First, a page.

Hol"low (?), a. [OE. holow, holgh, holf, AS. holh a hollow, hole. Cf. Hole.]


Having an empty space or cavity, natural or artificial, within a solid substance; not solid; excavated in the interior; as, a hollow tree; a hollow sphere.

Hollow with boards shalt thou make it. Ex. xxvii. 8..


Depressed; concave; gaunt; sunken.

With hollow eye and wrinkled brow. Shak.


Reverberated from a cavity, or resembling such a sound; deep; muffled; as, a hollow roar.



Not sincere or faithful; false; deceitful; not sound; as, a hollow heart; a hollow friend.


Hollow newel Arch., an opening in the center of a winding staircase in place of a newel post, the stairs being supported by the wall; an open newel; also, the stringpiece or rail winding around the well of such a staircase. -- Hollow quoin Engin., a pier of stone or brick made behind the lock gates of a canal, and containing a hollow or recess to receive the ends of the gates. -- Hollow root. Bot. See Moschatel. -- Hollow square. See Square. -- Hollow ware, hollow vessels; -- a trade name for cast-iron kitchen utensils, earthenware, etc.

Syn.- Concave; sunken; low; vacant; empty; void; false; faithless; deceitful; treacherous.


© Webster 1913.

Hol"low (?), n.


A cavity, natural or artificial; an unfilled space within anything; a hole, a cavern; an excavation; as the hollow of the hand or of a tree.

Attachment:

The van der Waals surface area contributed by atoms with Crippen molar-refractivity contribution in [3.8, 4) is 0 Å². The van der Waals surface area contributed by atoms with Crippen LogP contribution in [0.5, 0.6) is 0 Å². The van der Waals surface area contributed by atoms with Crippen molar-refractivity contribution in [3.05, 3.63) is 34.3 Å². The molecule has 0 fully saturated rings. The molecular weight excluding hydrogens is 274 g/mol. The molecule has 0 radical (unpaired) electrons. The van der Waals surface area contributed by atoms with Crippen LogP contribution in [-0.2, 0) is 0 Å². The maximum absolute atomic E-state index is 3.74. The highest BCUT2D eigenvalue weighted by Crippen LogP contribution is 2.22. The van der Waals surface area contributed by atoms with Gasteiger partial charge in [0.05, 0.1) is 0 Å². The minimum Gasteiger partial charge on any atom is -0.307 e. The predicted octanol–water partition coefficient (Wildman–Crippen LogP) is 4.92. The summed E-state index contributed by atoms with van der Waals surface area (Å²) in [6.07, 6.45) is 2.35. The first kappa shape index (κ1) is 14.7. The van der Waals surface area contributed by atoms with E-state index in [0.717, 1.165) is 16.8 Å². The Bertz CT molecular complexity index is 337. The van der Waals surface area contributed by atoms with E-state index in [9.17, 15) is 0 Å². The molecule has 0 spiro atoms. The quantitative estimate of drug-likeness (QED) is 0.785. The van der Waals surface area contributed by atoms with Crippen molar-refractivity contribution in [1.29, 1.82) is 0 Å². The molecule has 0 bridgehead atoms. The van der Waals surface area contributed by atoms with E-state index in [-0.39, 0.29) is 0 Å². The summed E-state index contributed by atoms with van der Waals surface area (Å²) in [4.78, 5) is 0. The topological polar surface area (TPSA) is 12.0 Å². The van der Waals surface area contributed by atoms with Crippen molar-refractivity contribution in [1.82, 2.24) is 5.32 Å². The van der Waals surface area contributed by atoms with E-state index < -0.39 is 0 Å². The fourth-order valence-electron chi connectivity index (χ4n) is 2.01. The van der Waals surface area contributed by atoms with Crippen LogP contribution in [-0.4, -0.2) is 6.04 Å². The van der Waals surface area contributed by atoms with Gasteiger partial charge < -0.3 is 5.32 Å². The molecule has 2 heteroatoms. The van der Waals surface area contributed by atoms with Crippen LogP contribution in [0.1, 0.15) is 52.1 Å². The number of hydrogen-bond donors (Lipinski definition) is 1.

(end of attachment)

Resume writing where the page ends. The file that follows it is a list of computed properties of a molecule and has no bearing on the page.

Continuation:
A low spot surrounded by elevations; a depressed part of a surface; a concavity; a channel.

Forests grew Upon the barren hollows. Prior.

I hate the dreadful hollow behind the little wood. Tennyson.


© Webster 1913.

Hol"low, v. t. [imp. & p. p. Hollowed (?); p. pr. & vb. n. Hollowing.]

To make hollow, as by digging, cutting, or engraving; to excavate.

"Trees rudely hollowed."



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Hol"low, adv.

Wholly; completely; utterly; -- chiefly after the verb to beat, and often with all; as, this story beats the other all hollow. See All, adv.


The more civilized so-called Caucasian races have beaten the Turks hollow in the struggle for existence. Darwin.


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Hol*low" (?), interj. [See Hollo.]



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Hol"low (?), v. i.

To shout; to hollo.

Whisperings and hollowings are alike to a deaf ear. Fuller.


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Hol"low, v. t.

To urge or call by shouting.

He has hollowed the hounds. Sir W. Scott.


© Webster 1913.